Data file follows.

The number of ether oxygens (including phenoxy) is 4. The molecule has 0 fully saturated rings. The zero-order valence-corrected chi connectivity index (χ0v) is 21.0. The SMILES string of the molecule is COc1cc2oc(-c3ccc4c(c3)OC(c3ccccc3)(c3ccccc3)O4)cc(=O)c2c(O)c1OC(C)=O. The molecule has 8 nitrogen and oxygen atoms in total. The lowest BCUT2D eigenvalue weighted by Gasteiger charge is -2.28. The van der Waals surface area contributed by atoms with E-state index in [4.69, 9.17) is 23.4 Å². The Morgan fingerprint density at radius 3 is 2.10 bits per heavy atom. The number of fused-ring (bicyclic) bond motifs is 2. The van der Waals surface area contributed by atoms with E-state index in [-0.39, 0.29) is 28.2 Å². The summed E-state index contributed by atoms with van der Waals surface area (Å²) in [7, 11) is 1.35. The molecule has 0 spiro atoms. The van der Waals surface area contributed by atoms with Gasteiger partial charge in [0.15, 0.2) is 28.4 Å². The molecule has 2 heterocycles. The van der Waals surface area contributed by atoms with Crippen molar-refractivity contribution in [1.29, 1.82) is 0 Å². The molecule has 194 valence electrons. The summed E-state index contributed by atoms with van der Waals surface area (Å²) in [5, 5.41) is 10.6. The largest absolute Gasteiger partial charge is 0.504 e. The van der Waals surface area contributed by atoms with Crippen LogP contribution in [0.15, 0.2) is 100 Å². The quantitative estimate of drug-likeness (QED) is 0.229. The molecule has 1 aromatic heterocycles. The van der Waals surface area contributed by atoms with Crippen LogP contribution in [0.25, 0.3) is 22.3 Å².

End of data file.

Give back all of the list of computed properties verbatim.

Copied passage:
The number of ether oxygens (including phenoxy) is 4. The molecule has 0 fully saturated rings. The zero-order valence-corrected chi connectivity index (χ0v) is 21.0. The SMILES string of the molecule is COc1cc2oc(-c3ccc4c(c3)OC(c3ccccc3)(c3ccccc3)O4)cc(=O)c2c(O)c1OC(C)=O. The molecule has 8 nitrogen and oxygen atoms in total. The lowest BCUT2D eigenvalue weighted by Gasteiger charge is -2.28. The van der Waals surface area contributed by atoms with E-state index in [4.69, 9.17) is 23.4 Å². The Morgan fingerprint density at radius 3 is 2.10 bits per heavy atom. The number of fused-ring (bicyclic) bond motifs is 2. The van der Waals surface area contributed by atoms with E-state index in [-0.39, 0.29) is 28.2 Å². The summed E-state index contributed by atoms with van der Waals surface area (Å²) in [7, 11) is 1.35. The molecule has 0 spiro atoms. The van der Waals surface area contributed by atoms with Gasteiger partial charge in [0.15, 0.2) is 28.4 Å². The molecule has 2 heterocycles. The van der Waals surface area contributed by atoms with Crippen molar-refractivity contribution in [1.29, 1.82) is 0 Å². The molecule has 194 valence electrons. The summed E-state index contributed by atoms with van der Waals surface area (Å²) in [5, 5.41) is 10.6. The largest absolute Gasteiger partial charge is 0.504 e. The van der Waals surface area contributed by atoms with Crippen LogP contribution in [0.15, 0.2) is 100 Å². The quantitative estimate of drug-likeness (QED) is 0.229. The molecule has 1 aromatic heterocycles. The van der Waals surface area contributed by atoms with Crippen LogP contribution in [0.25, 0.3) is 22.3 Å².